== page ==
When we focus on the present we are less likely to spend time panicking about the future or worrying about the past. It can be difficult to sit with our emotions and recognise them for what they are, but if you give yourself the space to try, it can really be a powerful way of helping to deal with them.

Opening up to someone

Finding someone to talk about mental health can be difficult. It’s important that you choose someone you know you can trust, and who won’t judge you. Have a think about someone who has been there for you in the past. It might be a parent, a guardian, a GP, youth worker, teacher, friend, brother or sister.

Whoever you talk to, it’s important that you’re not put off if it’s not a great experience. If you have a bad experience, try not to let this get in the way of you reaching out again. Keep talking until you get the support that you deserve.

Read more on talking about how you feel here.

It can take a lot of courage to take the first step and open up to someone. Here's how you can prepare for the conversation:

Be prepared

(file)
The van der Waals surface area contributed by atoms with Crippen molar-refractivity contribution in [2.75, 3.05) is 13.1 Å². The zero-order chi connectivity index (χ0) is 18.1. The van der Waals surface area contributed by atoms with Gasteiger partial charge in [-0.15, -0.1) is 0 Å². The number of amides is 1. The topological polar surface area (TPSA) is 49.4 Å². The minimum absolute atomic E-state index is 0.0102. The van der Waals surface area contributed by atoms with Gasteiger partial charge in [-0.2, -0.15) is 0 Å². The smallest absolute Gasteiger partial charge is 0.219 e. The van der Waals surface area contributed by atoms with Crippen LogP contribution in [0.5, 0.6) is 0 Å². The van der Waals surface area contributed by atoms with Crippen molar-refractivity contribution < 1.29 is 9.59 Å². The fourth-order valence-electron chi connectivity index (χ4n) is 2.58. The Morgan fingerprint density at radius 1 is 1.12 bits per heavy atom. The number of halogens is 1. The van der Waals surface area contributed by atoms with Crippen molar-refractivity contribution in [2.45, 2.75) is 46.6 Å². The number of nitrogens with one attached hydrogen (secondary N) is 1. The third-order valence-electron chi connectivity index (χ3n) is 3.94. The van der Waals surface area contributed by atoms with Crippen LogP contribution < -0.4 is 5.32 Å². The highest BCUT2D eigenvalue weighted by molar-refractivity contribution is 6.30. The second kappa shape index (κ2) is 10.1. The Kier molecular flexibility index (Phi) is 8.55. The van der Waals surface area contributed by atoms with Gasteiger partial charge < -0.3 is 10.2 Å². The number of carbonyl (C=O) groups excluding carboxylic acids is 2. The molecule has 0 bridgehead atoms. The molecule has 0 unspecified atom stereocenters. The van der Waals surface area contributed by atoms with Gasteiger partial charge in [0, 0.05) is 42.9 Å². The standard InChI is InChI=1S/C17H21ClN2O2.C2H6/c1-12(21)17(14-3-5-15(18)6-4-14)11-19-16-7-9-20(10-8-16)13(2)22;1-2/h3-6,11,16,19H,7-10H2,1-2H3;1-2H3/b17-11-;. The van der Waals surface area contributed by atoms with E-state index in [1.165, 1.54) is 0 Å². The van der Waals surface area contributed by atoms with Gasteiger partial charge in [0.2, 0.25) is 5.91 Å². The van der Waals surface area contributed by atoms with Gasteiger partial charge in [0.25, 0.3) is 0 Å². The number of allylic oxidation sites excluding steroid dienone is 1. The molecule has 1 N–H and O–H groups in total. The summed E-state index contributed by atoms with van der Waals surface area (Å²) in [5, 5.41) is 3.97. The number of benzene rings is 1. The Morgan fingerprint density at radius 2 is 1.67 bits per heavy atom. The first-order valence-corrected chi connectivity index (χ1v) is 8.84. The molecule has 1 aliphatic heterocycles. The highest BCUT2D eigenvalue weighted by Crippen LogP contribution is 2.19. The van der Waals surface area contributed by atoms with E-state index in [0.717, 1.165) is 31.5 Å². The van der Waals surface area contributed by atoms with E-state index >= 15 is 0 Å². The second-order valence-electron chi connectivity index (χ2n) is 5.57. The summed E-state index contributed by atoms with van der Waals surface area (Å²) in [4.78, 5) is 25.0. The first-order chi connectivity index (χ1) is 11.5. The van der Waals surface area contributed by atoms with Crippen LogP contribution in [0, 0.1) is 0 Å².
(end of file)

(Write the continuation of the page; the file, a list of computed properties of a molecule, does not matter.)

Be prepared and know what you want to say. It might also help to prepare in advance for every type of reaction so you know how to respond, including both positive and negative reactions. Have some printed information or links to information online ready if you think that will help them understand better.

Choosing the right time

You might always be tempted to put something off because it’s ‘not the right time’, but realistically there may never be a perfect time. It might help to try to talk to someone at a time when they’re not busy and you can sit down together without being interrupted.

Send them a text if you’re not ready to speak to them face to face

If you are finding it too difficult to speak face to face, send them a text message or private message on Facebook to start off the conversation. You could say something like “I need to talk to you about something that’s been bothering me for a while now. I’m a little nervous talking about it so that’s why I texted you. I’m finding things difficult at the moment.”

Some people also find it useful to write their thoughts down on paper and to give it to someone as a letter.

Starting the conversation

Start off by telling them that you want to talk to them about something important. Let them know that you are worried about how you have been feeling and that it has been concerning you for a while.

Tell them the ways it has impacted on your daily life. You may have noticed changes in your appetite or in your sleeping patterns for example. Or maybe you are spending more time in your room alone and avoiding people. You may have noticed that your mood is lower than usual or that you are much sadder than usual.

Tell them how they can help and be ready for questions